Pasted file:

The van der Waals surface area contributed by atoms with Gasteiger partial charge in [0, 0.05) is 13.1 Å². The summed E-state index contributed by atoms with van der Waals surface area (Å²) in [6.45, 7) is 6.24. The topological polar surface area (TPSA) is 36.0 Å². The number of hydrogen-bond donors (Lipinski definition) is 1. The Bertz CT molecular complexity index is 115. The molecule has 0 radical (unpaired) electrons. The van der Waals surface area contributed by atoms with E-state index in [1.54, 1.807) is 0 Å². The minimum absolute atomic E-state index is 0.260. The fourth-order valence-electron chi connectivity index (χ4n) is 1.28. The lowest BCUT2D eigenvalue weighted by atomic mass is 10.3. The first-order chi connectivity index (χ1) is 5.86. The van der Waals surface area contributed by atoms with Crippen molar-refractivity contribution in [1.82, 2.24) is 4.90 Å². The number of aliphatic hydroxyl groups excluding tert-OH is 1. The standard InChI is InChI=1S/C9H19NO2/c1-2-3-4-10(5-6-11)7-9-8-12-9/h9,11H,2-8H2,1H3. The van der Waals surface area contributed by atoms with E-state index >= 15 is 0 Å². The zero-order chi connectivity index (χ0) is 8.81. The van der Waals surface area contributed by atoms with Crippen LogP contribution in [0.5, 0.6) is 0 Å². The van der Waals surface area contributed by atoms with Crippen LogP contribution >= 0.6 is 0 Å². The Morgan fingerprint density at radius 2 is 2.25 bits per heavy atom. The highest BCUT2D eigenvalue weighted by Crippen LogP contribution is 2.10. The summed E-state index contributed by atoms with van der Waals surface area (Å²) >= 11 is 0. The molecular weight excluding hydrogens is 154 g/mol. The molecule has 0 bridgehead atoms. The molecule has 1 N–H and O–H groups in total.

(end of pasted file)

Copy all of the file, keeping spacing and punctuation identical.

The van der Waals surface area contributed by atoms with Gasteiger partial charge in [0, 0.05) is 13.1 Å². The summed E-state index contributed by atoms with van der Waals surface area (Å²) in [6.45, 7) is 6.24. The topological polar surface area (TPSA) is 36.0 Å². The number of hydrogen-bond donors (Lipinski definition) is 1. The Bertz CT molecular complexity index is 115. The molecule has 0 radical (unpaired) electrons. The van der Waals surface area contributed by atoms with E-state index in [1.54, 1.807) is 0 Å². The minimum absolute atomic E-state index is 0.260. The fourth-order valence-electron chi connectivity index (χ4n) is 1.28. The lowest BCUT2D eigenvalue weighted by atomic mass is 10.3. The first-order chi connectivity index (χ1) is 5.86. The van der Waals surface area contributed by atoms with Crippen molar-refractivity contribution in [1.82, 2.24) is 4.90 Å². The number of aliphatic hydroxyl groups excluding tert-OH is 1. The standard InChI is InChI=1S/C9H19NO2/c1-2-3-4-10(5-6-11)7-9-8-12-9/h9,11H,2-8H2,1H3. The van der Waals surface area contributed by atoms with E-state index >= 15 is 0 Å². The zero-order chi connectivity index (χ0) is 8.81. The van der Waals surface area contributed by atoms with Crippen LogP contribution in [0.5, 0.6) is 0 Å². The van der Waals surface area contributed by atoms with Crippen LogP contribution >= 0.6 is 0 Å². The Morgan fingerprint density at radius 2 is 2.25 bits per heavy atom. The highest BCUT2D eigenvalue weighted by Crippen LogP contribution is 2.10. The summed E-state index contributed by atoms with van der Waals surface area (Å²) >= 11 is 0. The molecular weight excluding hydrogens is 154 g/mol. The molecule has 0 bridgehead atoms. The molecule has 1 N–H and O–H groups in total.